Continuing with the ABC model, MediWales’s quarterly magazine – the MediWales Review – is another platform whereby these groups can attract each other. Using The Review as a promotional vehicle, stakeholders can communicate their services, either through a written article or an advertisement. Our aim is to increasingly become more health focused in order to widen our audience to clinical groups.
In line with our desire to reach broader audiences, MediWales’s national publication, the Medilink UK Review, has been re launched this summer as the UK Lifescience Industry magazine. Published on behalf of the UK’s Medilink organisations, the magazine has evolved to cover more scientific fields and create a clearer brand and purpose. Each edition of the magazine has a readership of more than 10,000, both through print and online viewing.
In a tech-savvy world, where social networking has evolved into a mass communications tool for businesses, it is important to keep up. In light of this, MediWales is giving its website a complete face lift. www.mediwales.com will shortly be re launched, becoming a resource that our members use and value day to day. The site will be updated daily, giving our users Welsh, national and global news about the life science sector. The aspiration is for the MediWales website to become a ‘favourite’ in our members’ regularly used links, where with just a click of their mouse, funding opportunities, news, and advancements in the sector are immediately visible.
MediWales is also expanding its position within the sector and diversifying the services it offers. The forum, drawing on its eclectic mix of expert directors, extensive knowledge, and excellent working relationships with key life science stakeholders, is feasibly one of the main sources of sector intelligence in Wales. To this end, MediWales will be updating the Welsh Assembly Government, department of technology and innovation’s 2009 bioscience sector mapping figures, which include information on all the companies and NHS and academic groups that operate within the sector. In times where resources are scarce, and future funding is uncertain, it is more important than ever for industry to have current data to support funding applications.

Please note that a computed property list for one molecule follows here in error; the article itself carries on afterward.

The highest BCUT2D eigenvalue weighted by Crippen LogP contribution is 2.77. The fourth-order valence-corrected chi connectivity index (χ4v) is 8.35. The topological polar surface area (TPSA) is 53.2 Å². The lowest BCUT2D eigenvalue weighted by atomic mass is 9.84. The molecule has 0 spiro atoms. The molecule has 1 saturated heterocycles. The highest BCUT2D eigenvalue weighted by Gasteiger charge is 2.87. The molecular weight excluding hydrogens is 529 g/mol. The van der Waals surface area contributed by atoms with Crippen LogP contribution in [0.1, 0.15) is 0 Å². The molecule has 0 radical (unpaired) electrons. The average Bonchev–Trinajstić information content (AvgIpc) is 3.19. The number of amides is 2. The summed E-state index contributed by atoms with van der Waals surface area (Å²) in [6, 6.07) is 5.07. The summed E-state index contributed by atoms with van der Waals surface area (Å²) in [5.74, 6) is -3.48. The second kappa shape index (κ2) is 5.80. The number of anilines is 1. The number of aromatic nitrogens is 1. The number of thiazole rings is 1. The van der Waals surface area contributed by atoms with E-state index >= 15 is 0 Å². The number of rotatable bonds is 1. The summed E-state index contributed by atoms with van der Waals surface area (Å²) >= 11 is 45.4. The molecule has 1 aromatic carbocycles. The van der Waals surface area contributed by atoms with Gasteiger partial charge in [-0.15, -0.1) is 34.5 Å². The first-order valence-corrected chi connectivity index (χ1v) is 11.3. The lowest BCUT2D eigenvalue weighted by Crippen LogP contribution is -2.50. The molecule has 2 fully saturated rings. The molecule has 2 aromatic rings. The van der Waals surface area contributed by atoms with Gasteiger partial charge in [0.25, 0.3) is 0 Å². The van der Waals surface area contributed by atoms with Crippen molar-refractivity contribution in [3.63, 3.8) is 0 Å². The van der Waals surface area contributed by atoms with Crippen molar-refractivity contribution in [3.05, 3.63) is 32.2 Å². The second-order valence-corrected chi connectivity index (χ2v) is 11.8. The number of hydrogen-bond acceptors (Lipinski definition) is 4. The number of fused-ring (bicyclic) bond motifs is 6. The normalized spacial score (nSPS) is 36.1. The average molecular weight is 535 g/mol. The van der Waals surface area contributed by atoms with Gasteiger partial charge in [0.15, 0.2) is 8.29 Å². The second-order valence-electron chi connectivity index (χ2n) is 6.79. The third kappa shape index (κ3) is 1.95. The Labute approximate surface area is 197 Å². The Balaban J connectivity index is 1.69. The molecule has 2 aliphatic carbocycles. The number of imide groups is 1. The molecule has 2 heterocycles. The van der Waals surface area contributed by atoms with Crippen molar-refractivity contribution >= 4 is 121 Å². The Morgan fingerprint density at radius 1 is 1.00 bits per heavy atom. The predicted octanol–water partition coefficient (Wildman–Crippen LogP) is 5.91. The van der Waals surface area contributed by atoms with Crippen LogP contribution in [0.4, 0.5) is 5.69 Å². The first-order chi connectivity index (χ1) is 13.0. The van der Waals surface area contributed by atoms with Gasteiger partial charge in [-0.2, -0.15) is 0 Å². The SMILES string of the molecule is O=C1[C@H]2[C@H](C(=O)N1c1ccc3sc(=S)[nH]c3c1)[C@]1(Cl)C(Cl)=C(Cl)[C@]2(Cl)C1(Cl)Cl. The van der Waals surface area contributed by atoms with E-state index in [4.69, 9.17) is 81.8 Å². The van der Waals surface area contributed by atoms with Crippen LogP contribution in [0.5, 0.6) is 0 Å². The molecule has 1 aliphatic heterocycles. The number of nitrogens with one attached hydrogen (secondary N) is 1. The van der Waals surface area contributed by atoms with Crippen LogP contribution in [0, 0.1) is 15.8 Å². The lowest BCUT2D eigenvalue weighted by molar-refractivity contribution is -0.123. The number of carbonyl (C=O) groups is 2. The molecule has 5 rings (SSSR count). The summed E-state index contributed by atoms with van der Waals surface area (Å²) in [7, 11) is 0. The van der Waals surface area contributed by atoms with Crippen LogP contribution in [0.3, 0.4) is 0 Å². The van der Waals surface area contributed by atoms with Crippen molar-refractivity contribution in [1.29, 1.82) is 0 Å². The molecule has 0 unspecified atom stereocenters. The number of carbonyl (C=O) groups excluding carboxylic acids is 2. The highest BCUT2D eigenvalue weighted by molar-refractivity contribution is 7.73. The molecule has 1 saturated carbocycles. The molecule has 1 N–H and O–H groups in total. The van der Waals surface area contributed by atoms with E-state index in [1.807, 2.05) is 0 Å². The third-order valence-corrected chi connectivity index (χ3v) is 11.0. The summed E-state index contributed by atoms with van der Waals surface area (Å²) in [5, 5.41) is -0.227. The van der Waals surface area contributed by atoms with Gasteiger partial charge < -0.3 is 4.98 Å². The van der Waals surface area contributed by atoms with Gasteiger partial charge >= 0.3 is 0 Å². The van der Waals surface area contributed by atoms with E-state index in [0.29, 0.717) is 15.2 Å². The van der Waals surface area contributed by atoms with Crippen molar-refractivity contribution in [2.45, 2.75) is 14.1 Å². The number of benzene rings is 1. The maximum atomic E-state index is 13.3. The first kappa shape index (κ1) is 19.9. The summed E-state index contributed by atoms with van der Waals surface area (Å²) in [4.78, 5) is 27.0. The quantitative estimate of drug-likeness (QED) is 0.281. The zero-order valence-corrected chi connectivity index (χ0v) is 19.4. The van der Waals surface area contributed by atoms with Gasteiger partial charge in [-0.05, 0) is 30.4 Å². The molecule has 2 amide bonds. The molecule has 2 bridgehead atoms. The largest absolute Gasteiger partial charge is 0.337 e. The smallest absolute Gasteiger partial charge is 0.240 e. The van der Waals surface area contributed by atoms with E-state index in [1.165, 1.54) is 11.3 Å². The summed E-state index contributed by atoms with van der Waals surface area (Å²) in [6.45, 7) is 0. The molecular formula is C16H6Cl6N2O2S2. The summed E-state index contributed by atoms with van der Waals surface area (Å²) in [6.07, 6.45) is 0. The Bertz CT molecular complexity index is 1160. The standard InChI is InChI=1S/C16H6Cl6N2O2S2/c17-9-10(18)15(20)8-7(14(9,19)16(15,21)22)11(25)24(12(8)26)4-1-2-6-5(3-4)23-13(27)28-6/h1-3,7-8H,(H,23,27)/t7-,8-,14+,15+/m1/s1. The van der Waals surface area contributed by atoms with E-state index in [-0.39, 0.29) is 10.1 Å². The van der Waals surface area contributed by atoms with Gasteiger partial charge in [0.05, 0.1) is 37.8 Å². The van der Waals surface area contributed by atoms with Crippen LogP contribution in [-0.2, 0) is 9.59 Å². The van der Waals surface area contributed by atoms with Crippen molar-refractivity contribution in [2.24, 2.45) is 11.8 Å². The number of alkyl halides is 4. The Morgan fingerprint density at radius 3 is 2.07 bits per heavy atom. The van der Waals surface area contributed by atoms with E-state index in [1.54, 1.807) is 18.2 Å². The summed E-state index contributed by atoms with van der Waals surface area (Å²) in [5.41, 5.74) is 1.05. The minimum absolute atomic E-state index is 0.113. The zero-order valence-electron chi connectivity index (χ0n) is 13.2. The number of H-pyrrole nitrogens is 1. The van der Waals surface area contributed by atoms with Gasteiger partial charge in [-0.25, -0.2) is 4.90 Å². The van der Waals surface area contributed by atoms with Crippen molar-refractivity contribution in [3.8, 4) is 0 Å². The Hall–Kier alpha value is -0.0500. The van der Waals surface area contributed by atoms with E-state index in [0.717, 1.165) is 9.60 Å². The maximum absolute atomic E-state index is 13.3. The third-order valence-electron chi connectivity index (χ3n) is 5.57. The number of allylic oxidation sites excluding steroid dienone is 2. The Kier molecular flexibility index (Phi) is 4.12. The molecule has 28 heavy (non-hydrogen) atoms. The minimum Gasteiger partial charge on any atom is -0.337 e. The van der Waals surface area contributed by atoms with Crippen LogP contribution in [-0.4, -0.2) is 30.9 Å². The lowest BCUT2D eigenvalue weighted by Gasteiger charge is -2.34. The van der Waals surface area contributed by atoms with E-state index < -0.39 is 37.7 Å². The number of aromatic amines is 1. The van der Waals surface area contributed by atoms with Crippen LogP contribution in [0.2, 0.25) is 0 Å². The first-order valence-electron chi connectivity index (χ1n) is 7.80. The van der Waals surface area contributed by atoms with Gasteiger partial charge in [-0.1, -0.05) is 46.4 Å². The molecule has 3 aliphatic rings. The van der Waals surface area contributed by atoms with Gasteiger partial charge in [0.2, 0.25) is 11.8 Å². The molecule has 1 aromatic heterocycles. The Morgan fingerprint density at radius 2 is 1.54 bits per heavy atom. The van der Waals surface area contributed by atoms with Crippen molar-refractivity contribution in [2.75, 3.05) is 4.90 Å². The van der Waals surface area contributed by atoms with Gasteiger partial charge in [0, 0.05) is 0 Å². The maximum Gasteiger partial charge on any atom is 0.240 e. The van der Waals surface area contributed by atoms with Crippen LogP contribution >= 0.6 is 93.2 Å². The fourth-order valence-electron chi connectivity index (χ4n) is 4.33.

Complementing this quantitative resource, the forum is in the midst of forming a life science advisory group. This medley of academic, clinical and industrial experts will advise the wider Welsh life science sector on how to navigate successfully through these inauspicious times. This group will also join MediWales in providing a collective voice for the needs of industry members, from the start-up, to the SME, to the large pharma corporations.
So why is the life sector worth investing in? Starting with MediWales, our membership has consecutively grown in the past eight years. We currently have 130 members, showing that companies are surviving the recession. Taking a more bird’s eye view, this sector is worth £1.3bn to the Welsh economy, employs over 15,000 people, and has seen 19% growth over the past three years.
In the UK markets, life science has small and big players. Most lucrative is the pharmaceutical industry that turns over more than £16bn per annum, and employs nearly 70,000 people. Close behind is the medical technology sector, where many of its sub sectors in Britain are leading the way globally, such as wound care, in-vitro diagnostics, and single-use technology.
Globally, the med tech industry is set to grow by 10% per annum in the next 5-6 years. The drivers behind this are strong: people are ageing, putting pressure on the human body to keep going that much longer. Rates of cancer, dementia, and chronic care come hand in hand with this phenomenon, giving the broader life science industry much more food for thought.
As Wales continues to utilise this mix of people, skills and resources, it can create a fiercer position in global markets, project a well–groomed picture of Wales as a country worthy of investment, ensure we navigate assertively to access appropriate finance, and most of all, demand and retain the strong government support that we’ve had to date – and deservedly so.